Rohani under fire as Iran power struggle sharpens

With June 14th Vienna agreement secured and crippling economic sanctions on Iran to be lifted, Khamenei no longer needs Rohani.

Iranian President Hassan Rohani (C) arrives to attend a session of Iran’s Assembly of Experts, on September 1, 2015 in Tehran.


2015/09/04 Issue: 21 Page: 15


The Arab Weekly
Ali Alfoneh



Washington - Iranian President Hassan Ro­hani won the war, so to speak, but risks losing the peace. He managed to reach an interna­tional diplomatic solution in the confrontation over Iran’s nu­clear programme but he’s under severe political pressure in Teh­ran.

That pressure increases by the day as the Islamic Republic pre­pares for the February 25, 2016, elections to the Islamic Consul­tative Assembly, Iran’s 290-seat parliament; and the Assembly of Experts, the 86-member body of clerics that will decide who is to succeed Ayatollah Ali Khamenei as supreme leader.

With the June 14th Vienna agreement secured and crippling economic sanctions on Iran to be lifted in exchange for curtailing its nuclear project, Khamenei no longer needs Rohani, who oversaw more than two years of thorny ne­gotiations with the United States and world powers and has thus outlived his usefulness to the su­preme leader.

Rohani naturally sees things dif­ferently and is fighting back. This has forced Khamenei to give Roha­ni’s political enemies, in particular the Islamic Revolutionary Guards Corps (IRGC), a free hand to attack the president.

This raises a more fundamental issue as the outcome will greatly influence Iran’s future: Should the IRGC be forbidden to participate in politics or should it act as a politi­cal party?

The latest chapter of this strug­gle began when Rohani, attending a cabinet meeting on August 19th, warned the watchdog Council of Guardians against politicised vet­ting of candidates for the parlia­mentary elections.

“The honourable Guardian Council is a supervisory body and not an executive body,” Rohani said. “All are equal in the eyes of the government… and we do not have executive bodies that can ap­prove candidates of a certain fac­tion while disqualifying another.”

His comments clearly reflected his concerns about the Guardian Council disqualifying parliamen­tary candidates who support him.

The next day, Major-General Mohammad Ali Jafari, the com­mander of the Revolutionary Guards, told Fars news agency he condemned “statements that weaken the Guardian Council… Such statements weaken the effec­tive pillars of the revolution such as the Guardian Council and harm solidarity.”

Jafari did not make a direct ref­erence to the president but his target was not lost on Rohani sup­porters, who rushed to the presi­dent’s defence.

Parliament member Ali Motahari published an open letter in which he reminded Jafari of the politi­cal testament of Grand Ayatol­lah Ruhollah Khomeini, founder of the Islamic Republic, in which the armed forces were prohibited from intervening in politics.

“Intervention of the Guards in the realm of politics and elections is not in the interest of the state, the armed forces or the Islamic Revolution since it will lead to fac­tionalism within the Guards,” Mo­tahari concluded.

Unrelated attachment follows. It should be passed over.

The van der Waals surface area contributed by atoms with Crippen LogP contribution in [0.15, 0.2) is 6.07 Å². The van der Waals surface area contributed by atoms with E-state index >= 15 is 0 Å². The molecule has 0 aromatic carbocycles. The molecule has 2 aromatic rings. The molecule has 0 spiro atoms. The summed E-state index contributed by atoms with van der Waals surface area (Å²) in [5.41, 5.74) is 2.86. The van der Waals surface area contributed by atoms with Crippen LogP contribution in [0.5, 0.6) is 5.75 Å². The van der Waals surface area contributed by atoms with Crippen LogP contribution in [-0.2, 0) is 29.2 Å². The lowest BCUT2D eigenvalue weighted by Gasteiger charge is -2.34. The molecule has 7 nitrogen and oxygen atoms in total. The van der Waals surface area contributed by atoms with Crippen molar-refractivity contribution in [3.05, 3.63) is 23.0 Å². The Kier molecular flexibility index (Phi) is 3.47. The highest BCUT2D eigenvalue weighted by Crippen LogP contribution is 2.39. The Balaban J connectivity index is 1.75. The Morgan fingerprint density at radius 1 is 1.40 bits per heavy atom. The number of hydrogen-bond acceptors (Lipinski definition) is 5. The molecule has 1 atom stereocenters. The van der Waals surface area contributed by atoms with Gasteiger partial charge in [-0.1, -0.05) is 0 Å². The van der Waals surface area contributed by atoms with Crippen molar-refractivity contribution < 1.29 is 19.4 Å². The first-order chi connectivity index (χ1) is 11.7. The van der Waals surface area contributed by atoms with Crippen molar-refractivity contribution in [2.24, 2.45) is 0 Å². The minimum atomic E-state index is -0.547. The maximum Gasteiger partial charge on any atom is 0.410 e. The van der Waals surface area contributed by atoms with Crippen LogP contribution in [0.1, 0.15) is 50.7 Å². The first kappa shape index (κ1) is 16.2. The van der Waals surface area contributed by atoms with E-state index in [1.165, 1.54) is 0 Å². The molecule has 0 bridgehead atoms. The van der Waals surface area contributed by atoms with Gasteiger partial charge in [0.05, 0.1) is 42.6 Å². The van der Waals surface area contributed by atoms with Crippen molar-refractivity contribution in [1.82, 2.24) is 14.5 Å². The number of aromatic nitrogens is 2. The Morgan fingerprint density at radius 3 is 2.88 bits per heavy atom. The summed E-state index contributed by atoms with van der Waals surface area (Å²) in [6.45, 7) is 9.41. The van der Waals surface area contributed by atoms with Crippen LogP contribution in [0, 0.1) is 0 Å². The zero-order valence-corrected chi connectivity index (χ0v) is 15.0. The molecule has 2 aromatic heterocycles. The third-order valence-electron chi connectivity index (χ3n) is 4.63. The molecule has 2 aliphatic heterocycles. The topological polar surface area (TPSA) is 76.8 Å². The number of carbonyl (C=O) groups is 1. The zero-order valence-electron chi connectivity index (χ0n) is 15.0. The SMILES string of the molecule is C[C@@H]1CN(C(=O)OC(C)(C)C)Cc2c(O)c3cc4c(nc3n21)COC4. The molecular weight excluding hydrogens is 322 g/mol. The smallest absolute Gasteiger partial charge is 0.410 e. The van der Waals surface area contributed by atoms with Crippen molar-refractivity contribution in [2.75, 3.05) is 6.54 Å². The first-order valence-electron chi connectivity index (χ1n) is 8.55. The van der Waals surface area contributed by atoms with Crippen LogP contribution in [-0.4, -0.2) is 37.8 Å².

His response provoked a new round of attacks from the IRGC, the most powerful military force in Iran and which has amassed vast economic holdings.

Abdollah Ganji, chief editor of Javan, an unofficial IRGC mouth­piece, hit back at Motahari, adding another dimension to the dispute. “Attacking the Guards, the Guard­ian Council, the judiciary, the Intelligence Ministry, the law en­forcement forces and the like is… a carbon copy of the [Western] plots to overthrow the Soviet Union.”

Ganji concluded that the IRGC is not a “classical military” formation and had a different mission than the regular army, whose primary mission is safeguarding Iran’s ter­ritorial integrity. The IRGC was created by Khomeini in 1980 to be the ideologically pure protectors of the Islamic revolution.

By August 25th, it was clear Ro­hani was losing the debate. Aya­tollah Sadeq Larijani, head of the judiciary, called the president’s speech “suitable for commoners” and “the words of someone unfa­miliar with the law” — a particu­larly offensive stab at Rohani, who is a highly qualified lawyer.

Mohammad-Hossein Moqimi, the deputy Interior minister, also pulled no punches. “One must block the path of the traitors and the counter-revolutionaries in the election,” he said.

“This is the legal duty of the Guardian Council.”

Rohani, unlike president Mo­hammad Khatami, his reform­ist predecessor, has a combative character and will fight to the bit­ter end to secure the candidacy of his supporters in the parliamen­tary polling.

So will his mentor, Ayatollah Ak­bar Hashemi Rafsanjani, who, in spite of his son Mehdi being jailed in Tehran’s notorious Evin prison for embezzlement, is waging a po­litical war against Khamenei and has announced his candidacy for the Assembly of Experts.

Rohani is also backed by Hassan Khomeini, grandson of the late ayatollah, who recently declared he “would not shy away from pub­lic responsibility” if he is needed “to serve the people and the revo­lution”.

The intensifying struggle for power in Iran signals uneasy times for a regime at odds with itself, the Iranian electorate and the en­tire region. Remarkably, the ne­gotiated solution to Iran’s nuclear programme has simply fuelled the factionalism and the struggle for power as the country stumbles to­wards a new era.


Ali Alfoneh is a non-resident senior fellow at Rafik Hariri Centre for the Middle East at the Atlantic Council.


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